I’m the sort of person who, when faced with the task of putting together flat-pack furniture, brazenly brushes aside the accompanying instruction sheet that clearly indicates a second or third set of hands will be necessary. Consequently, I’m also the sort of person who at best ends up with wobbly bookcases or, more frequently, sits fuming on the floor surrounded by bits of wood, screws and discarded Allen keys. You’d think I’d learn that my prideful self-sufficiency is misplaced when the task at hand is best suited for collaboration!

For just as the body is one and has many members, and all the members of the body, though many, are one body, so it is with Christ.”

(1 Corinthians 12:12)

As Christians, we have been called to be bold participants in the missio dei, God’s mission for the world. This great commission is not about personal initiative, but rather an invitation to be God’s partner in expressing His love in and for the world. To be partners in the gospel requires humility and prayerful discernment. It is God who empowers us to be present with others in need and to use our gifts in service.


Fellowship with Christ is fundamentally about living into the fullness of who God created us to be. Just as God – Father, Son and Holy Spirit – is relational, so too are we. The church, as the body of Christ, is blessed by diversity in purpose, context, and gifts. It is also interconnected, meaning that when one part of the body suffers, all parts suffer. It is for this reason that we simply cannot ignore brokenness, injustice, or pain whenever we see that in our local community or another part of the world.

Placing partnerships at the heart of mission is an acknowledgement of our relational and interdependent nature as human beings and the church. By recognising and appreciating the way God is at work in others, we learn more about our incredible Creator and even about ourselves. We can begin to see our calling in relation to others and discover how partnership can bring the diversity of gifts together for more intentional discipleship and impactful mission.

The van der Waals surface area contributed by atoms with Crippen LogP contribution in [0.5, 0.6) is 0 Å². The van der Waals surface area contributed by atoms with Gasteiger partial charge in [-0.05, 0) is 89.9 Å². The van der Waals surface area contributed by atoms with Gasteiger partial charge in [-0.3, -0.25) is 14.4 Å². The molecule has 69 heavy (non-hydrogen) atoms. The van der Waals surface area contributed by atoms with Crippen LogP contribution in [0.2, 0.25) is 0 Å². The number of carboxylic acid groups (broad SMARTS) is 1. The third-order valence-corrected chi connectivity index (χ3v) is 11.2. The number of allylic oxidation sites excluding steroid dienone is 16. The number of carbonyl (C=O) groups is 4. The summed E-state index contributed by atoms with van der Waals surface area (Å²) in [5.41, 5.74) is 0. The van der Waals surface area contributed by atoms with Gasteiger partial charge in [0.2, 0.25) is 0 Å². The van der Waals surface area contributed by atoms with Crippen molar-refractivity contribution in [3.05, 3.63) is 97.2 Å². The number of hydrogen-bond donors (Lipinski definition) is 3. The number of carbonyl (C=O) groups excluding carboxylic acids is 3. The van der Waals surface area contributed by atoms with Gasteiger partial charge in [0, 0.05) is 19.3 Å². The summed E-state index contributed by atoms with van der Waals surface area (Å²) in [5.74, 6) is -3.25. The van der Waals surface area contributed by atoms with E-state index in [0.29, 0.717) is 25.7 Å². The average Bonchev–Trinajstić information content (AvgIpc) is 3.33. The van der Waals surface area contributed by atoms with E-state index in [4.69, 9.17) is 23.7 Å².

We are God’s fellow workers. You are God’s field, God’s building.”

(1 Corinthians 3:9)

For World Vision UK, partnership has become an intuitive way of theologically understanding what God calls us to be as an organisation and practically implementing what God has called us to do with others. Our founder prayed that his heart might be broken by those things that break the heart of God. As a global partnership working together, focused on those most impacted by the brokenness of our world, we seek to participate in mission as God’s fellow workers.

World Vision serves children, their families, and communities in the most fragile and difficult-to-reach contexts in the world. Our work is community-led, fully in partnership with local leaders who know the grassroots needs for economic security, nutrition and healthcare, safety in places of conflict, education, and more. Because we do not have all the specialised resources and expertise required to maximise human flourishing, we also partner with international, regional, and local organisations, numerous churches and other faith communities. Most importantly, we know that we are working as partners with those whom we serve to together discern God’s mission and bring about collective transformation.

I do not ask for these only, but also for those who will believe in me through their word, that they may all be one, just as you, Father, are in me, and I in you, that they also may be in us, so that the world may believe that you have sent me.”

(John 17:20 – 21)

Working with partners in any kind of mission and outreach – at local community level or globally – enables greater impact to be achieved and more people to be reached. Churches acting together fulfil the scriptural vision of the one diverse but unified body of Christ. Each part of the body brings its own gifts and strengths to the whole. The credibility of the gospel in this hurting world is strengthened when we respond to Jesus’ will that we all may be one. We do this every time we choose to see mission through the lens of partnership and not individual endeavours.

Reflecting on the ministry of your church or organisation, who are your partners? With whom might you develop partnerships? How could this help you have greater positive impact for the people or causes you have been called to serve? How could partnership teach you more about your fellowship with Christ? And how could learning from the gifts of other parts of the body of Christ teach you more about God?